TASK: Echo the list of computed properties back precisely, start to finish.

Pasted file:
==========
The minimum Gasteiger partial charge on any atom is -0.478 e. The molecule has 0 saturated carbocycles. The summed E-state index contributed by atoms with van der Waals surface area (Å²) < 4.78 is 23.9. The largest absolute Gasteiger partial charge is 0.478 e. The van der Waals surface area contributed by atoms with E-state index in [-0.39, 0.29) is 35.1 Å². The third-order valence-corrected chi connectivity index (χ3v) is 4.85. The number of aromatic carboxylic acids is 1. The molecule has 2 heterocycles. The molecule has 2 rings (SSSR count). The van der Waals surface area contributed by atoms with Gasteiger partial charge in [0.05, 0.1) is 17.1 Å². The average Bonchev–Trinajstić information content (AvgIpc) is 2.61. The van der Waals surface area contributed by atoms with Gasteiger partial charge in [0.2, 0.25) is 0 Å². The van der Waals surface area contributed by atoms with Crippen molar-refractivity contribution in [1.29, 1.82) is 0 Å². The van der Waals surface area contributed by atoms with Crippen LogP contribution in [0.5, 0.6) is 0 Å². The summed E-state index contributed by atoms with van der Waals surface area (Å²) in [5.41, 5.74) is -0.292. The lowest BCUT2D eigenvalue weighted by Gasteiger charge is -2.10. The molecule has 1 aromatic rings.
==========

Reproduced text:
The minimum Gasteiger partial charge on any atom is -0.478 e. The molecule has 0 saturated carbocycles. The summed E-state index contributed by atoms with van der Waals surface area (Å²) < 4.78 is 23.9. The largest absolute Gasteiger partial charge is 0.478 e. The van der Waals surface area contributed by atoms with E-state index in [-0.39, 0.29) is 35.1 Å². The third-order valence-corrected chi connectivity index (χ3v) is 4.85. The number of aromatic carboxylic acids is 1. The molecule has 2 heterocycles. The molecule has 2 rings (SSSR count). The van der Waals surface area contributed by atoms with Gasteiger partial charge in [0.05, 0.1) is 17.1 Å². The average Bonchev–Trinajstić information content (AvgIpc) is 2.61. The van der Waals surface area contributed by atoms with Gasteiger partial charge in [0.2, 0.25) is 0 Å². The van der Waals surface area contributed by atoms with Crippen molar-refractivity contribution in [1.29, 1.82) is 0 Å². The van der Waals surface area contributed by atoms with Crippen LogP contribution in [0.5, 0.6) is 0 Å². The summed E-state index contributed by atoms with van der Waals surface area (Å²) in [5.41, 5.74) is -0.292. The lowest BCUT2D eigenvalue weighted by Gasteiger charge is -2.10. The molecule has 1 aromatic rings.